A Guide to Complete Zero Trust – Identity as the core building block of Zero Trust
In this final part of our blog on “A Guide to Complete Zero Trust’, we explore the role of identity as the core building block of Zero Trust implementation. For example, why Google is embracing identity with authentication and authorization as a core element of Zero Trust?
Although a new, promising model has been developed with emergence of Zero Trust, which can solve the problems of classic perimeter-based IT security concepts, the Zero Trust approach must also use certain parameters to decide whether access is permitted or not. Since the network is no longer a criterion, the focus shifts to the user and the accessing device. This makes identity the core building block of Zero Trust! The user and the device matter at two key points in Zero Trust implementation:
- During the checking of each access
- During the verification of access
User and device at access check
The motto of Zero Trust is “never trust, always verify”. This means that every access to a resource must be checked, and several signals are to be recorded and consequently evaluated. Signals can vary widely, but the most important signals include the resource being accessed itself, specifically the user and the device or its context. Google refers to these two categories as User Trust and Device Trust. The device trust collects a variety of information about the accessing device:
- Which device is being used?
- Which OS version is being used?
- How often was this device used for access?
- And a lot more.
Similar to device trust, user trust also records a variety of information about the accessing user:
- Which user is it and what permissions does the user have?
- Where is the user accessing from?
- Is the device assigned to or known to the accessing user?
- And a lot more.
The user and the device therefore serve as fundamental decision-making factors when verifying access. The access check can lead to three different results:
- Access is allowed
- Access is denied
- Further verification is required to allow access, for example multi-factor authentication
User and device at access verification
If the access check requires further verification, it is again the turn of the user and often also of the device. Multi-factor authentication can be used to confirm the identity of the user. In addition to the active authentication of the user, the stored device is often used as an additional factor. Besides SMS and e-mail, common multi-factor authentication methods include more innovative methods such as FIDO2, device biometrics such as TouchID or push-based methods.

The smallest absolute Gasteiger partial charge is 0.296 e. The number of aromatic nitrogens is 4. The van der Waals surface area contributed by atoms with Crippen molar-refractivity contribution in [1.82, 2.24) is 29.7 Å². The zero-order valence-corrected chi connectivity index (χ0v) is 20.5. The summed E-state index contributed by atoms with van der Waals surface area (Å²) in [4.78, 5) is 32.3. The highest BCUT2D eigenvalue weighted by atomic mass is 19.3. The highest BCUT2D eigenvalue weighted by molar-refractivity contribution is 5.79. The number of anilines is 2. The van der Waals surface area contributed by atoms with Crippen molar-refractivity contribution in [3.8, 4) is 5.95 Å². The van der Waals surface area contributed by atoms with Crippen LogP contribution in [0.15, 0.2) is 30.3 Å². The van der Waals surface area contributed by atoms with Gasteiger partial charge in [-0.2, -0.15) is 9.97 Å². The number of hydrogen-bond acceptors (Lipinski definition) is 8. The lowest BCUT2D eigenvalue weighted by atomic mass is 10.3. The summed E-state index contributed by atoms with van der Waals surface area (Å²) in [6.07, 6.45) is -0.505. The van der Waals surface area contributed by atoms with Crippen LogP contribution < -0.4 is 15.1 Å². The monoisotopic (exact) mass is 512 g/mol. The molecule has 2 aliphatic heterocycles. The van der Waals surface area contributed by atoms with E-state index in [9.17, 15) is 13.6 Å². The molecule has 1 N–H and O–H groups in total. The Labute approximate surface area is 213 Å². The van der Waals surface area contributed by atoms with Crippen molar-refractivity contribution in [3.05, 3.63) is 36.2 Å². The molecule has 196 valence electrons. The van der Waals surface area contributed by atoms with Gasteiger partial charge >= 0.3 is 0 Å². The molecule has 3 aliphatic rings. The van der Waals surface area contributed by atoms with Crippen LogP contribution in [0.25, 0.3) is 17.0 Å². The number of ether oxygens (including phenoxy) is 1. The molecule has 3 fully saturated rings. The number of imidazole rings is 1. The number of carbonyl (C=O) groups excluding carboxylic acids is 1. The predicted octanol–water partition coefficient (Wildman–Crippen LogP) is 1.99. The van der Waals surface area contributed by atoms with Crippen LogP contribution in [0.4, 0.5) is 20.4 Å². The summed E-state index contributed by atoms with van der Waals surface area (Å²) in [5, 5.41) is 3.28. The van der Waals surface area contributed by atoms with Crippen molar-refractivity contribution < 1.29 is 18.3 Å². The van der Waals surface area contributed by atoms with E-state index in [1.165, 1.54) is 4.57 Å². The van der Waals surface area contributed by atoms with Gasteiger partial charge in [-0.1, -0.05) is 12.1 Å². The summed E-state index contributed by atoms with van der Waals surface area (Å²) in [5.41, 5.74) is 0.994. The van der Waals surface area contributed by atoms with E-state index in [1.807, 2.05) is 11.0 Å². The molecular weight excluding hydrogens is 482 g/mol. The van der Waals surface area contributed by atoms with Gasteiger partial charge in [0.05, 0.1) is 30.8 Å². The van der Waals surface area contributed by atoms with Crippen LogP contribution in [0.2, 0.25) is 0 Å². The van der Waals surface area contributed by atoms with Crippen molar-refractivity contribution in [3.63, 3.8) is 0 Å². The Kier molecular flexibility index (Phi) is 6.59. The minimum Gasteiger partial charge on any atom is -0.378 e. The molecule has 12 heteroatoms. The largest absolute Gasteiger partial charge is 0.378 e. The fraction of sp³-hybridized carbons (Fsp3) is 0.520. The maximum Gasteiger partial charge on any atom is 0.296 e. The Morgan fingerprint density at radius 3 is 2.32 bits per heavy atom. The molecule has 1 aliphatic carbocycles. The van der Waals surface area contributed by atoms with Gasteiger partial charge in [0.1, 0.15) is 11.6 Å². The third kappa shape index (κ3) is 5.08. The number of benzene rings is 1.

A modern (Cloud) Identity & Access Management like cidaas is therefore the core component of an effective Zero Trust implementation, because Zero Trust is inconceivable without a user, device and authentication or verification.
cidaas Smart MFA and Zero Trust
The road to Zero Trust is long, because it is not only a significant change from an organizational point of view, but also a major transition from a technical point of view, in which the applications must be gradually transferred to the Zero Trust model. Besides the technical implementation, security must also be taken into account, because while Zero Trust is a good approach, it is the implementation in particular that determines success.
With the Smart MFA approach, cidaas offers adaptive multi-factor authentication that can be switched on based on risk. This way, the user and the device can be verified to confirm access, if necessary. In addition, the cidaas Smart MFA offers behavior-based clustering, which evaluates a wide range of signals when logging in and, if necessary, requests risk-based multi-factor authentication.
Don’t miss the other parts of our ‘Guide to complete Zero Trust’ blog series:
- What is ‘Zero Trust’ and why do we need it? (part 1)
- Cloud, Mobile and Remote-work as Drivers of the Zero Trust Approach (part 2)
- How Forrester and Google made Zero Trust mainstream? (part 3)
If you would like to learn in detail about “Complete Zero Trust – The Paradigm Shift in IT Security”, our whitepaper is now available to you!